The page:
• Make it clear that it’s not their fault. “Point out concrete examples and facts that show they’re not the problem or wrong, and that the bully is not behaving correctly,” Mayer says. “Kids will blame themselves instead of understanding that it’s the bully who’s wrong.”
Perhaps even harder is learning that your child is the one acting aggressively toward their classmates. Luckily, there are a few things you can do to teach them what’s appropriate behavior and what’s not.
• Watch for signs your child is a bully. Often, parents don’t know that their child is acting inappropriately until a teacher or another parent makes them aware of it. Aggressive or hostile behavior toward other children—particularly younger siblings—may be the first sign you see. Your child may be more impulsive than their peers and more easily frustrated.
• Help them develop social skills. Preschool bullies simply might not understand how to appropriately relate to other people—but those are skills you can help them build. “You can teach them how to make friends and to be a friend, how to share with others, cooperate and include others,” Mayer says. “We do this by stepping into their lives and showing them how it’s done and also by insisting that they socialize in this manner. For example, you can say, ‘‘Make sure you include Kathy in this game,’ or ‘Give Jimmy a turn.’”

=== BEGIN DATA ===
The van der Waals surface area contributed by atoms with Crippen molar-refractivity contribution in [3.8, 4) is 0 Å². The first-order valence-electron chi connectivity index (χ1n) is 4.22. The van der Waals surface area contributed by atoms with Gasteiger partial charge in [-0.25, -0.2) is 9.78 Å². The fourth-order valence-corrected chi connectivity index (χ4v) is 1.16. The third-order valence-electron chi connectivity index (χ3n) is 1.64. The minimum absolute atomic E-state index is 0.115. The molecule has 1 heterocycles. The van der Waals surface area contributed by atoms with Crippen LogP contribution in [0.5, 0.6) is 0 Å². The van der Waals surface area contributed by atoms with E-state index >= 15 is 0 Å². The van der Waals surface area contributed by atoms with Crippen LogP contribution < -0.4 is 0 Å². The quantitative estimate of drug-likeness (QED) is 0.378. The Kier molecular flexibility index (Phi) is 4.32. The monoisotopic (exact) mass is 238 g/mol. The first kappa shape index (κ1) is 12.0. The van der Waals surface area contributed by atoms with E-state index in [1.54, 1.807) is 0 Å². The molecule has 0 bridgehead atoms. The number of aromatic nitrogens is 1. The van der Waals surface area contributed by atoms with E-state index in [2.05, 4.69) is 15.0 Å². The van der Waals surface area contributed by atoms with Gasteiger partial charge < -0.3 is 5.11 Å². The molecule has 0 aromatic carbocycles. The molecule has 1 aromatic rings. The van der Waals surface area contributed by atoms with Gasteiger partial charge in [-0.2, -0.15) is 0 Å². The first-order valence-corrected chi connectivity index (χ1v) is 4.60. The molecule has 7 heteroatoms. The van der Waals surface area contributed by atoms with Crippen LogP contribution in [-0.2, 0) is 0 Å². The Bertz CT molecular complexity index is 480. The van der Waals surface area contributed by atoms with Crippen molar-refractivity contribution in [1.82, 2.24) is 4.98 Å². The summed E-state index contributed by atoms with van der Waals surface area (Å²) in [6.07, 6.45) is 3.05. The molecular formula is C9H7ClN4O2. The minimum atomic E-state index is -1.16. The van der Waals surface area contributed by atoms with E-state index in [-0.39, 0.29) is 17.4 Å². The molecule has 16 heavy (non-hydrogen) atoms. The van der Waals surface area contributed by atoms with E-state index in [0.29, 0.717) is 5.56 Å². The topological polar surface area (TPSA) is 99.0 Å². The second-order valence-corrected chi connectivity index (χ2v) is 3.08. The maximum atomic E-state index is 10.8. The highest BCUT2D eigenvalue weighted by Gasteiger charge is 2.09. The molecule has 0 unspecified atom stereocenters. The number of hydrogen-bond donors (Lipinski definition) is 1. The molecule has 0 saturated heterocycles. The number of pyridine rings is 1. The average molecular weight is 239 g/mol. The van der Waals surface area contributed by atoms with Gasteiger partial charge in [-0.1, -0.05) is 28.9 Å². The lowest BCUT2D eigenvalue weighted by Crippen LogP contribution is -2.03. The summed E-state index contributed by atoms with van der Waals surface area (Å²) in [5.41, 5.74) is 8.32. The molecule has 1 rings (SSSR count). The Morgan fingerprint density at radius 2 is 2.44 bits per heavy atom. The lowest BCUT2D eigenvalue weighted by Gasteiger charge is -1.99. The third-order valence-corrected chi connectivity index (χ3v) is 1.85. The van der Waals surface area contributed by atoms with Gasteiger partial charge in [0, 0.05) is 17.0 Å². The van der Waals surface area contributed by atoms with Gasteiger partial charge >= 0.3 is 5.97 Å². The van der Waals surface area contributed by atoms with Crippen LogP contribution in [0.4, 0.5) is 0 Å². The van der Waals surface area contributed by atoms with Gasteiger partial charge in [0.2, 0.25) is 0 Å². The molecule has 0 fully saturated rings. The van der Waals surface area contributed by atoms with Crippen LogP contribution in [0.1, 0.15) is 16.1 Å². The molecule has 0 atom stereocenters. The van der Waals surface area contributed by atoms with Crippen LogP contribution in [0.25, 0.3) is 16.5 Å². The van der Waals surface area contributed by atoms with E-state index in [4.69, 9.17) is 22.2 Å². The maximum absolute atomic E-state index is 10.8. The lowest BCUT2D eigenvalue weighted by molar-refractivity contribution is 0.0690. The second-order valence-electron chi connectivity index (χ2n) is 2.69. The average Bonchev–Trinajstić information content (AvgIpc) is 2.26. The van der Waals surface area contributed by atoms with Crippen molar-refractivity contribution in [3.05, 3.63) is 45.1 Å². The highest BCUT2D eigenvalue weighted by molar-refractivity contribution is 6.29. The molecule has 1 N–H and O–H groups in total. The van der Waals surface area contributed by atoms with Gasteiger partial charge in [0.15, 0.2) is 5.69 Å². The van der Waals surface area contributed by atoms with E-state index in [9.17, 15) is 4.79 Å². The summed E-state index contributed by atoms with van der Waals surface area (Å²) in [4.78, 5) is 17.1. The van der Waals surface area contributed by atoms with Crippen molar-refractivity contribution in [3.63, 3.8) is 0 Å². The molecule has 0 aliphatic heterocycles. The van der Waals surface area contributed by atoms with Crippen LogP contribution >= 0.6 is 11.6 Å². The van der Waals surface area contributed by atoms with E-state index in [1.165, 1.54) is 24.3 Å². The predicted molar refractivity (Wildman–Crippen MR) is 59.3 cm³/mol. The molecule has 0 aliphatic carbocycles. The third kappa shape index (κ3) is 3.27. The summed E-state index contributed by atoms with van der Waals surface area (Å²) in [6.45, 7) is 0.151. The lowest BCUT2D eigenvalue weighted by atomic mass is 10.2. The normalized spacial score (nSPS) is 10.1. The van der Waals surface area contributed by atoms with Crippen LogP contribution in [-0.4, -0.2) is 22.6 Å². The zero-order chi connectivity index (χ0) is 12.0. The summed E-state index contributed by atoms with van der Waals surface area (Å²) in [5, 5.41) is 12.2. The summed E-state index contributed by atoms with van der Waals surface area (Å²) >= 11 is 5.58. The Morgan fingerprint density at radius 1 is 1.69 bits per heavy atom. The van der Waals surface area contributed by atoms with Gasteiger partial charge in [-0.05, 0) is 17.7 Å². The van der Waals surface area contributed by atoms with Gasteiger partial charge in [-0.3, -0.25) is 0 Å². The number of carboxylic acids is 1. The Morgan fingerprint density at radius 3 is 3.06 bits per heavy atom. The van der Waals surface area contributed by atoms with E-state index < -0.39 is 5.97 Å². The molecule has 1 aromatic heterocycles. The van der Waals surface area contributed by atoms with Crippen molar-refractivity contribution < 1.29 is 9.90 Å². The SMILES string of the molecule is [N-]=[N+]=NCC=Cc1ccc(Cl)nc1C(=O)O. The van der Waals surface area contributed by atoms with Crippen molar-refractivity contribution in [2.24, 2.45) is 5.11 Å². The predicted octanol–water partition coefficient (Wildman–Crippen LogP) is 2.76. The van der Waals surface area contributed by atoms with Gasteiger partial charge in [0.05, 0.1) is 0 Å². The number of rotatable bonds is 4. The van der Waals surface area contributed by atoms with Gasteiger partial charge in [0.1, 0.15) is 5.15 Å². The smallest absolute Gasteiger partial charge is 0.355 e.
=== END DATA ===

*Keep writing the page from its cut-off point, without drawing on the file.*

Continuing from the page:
• Keep talking about it with your child. Walk them through different situations they may face at school and help them determine the right way to react. For instance, ask them what they’d do if another child has a toy they want to play with. Give positive encouragement when they come up with an appropriate solution to the problem.
• Create consequences for their actions. When bullying no longer works for them, they often learn to move on from it. “When children show antisocial behavior, it’s important to give them a consequence,” Mayer says. “The most immediate and effective consequence is to take them away from that activity and teach them better behavior.”
• Encourage your child to make it right. Give them an opportunity to apologize to the child they bullied or have them include the child they were excluding next playtime—whatever it takes to help everyone leave the bullying behind them and move on.
Published June 2019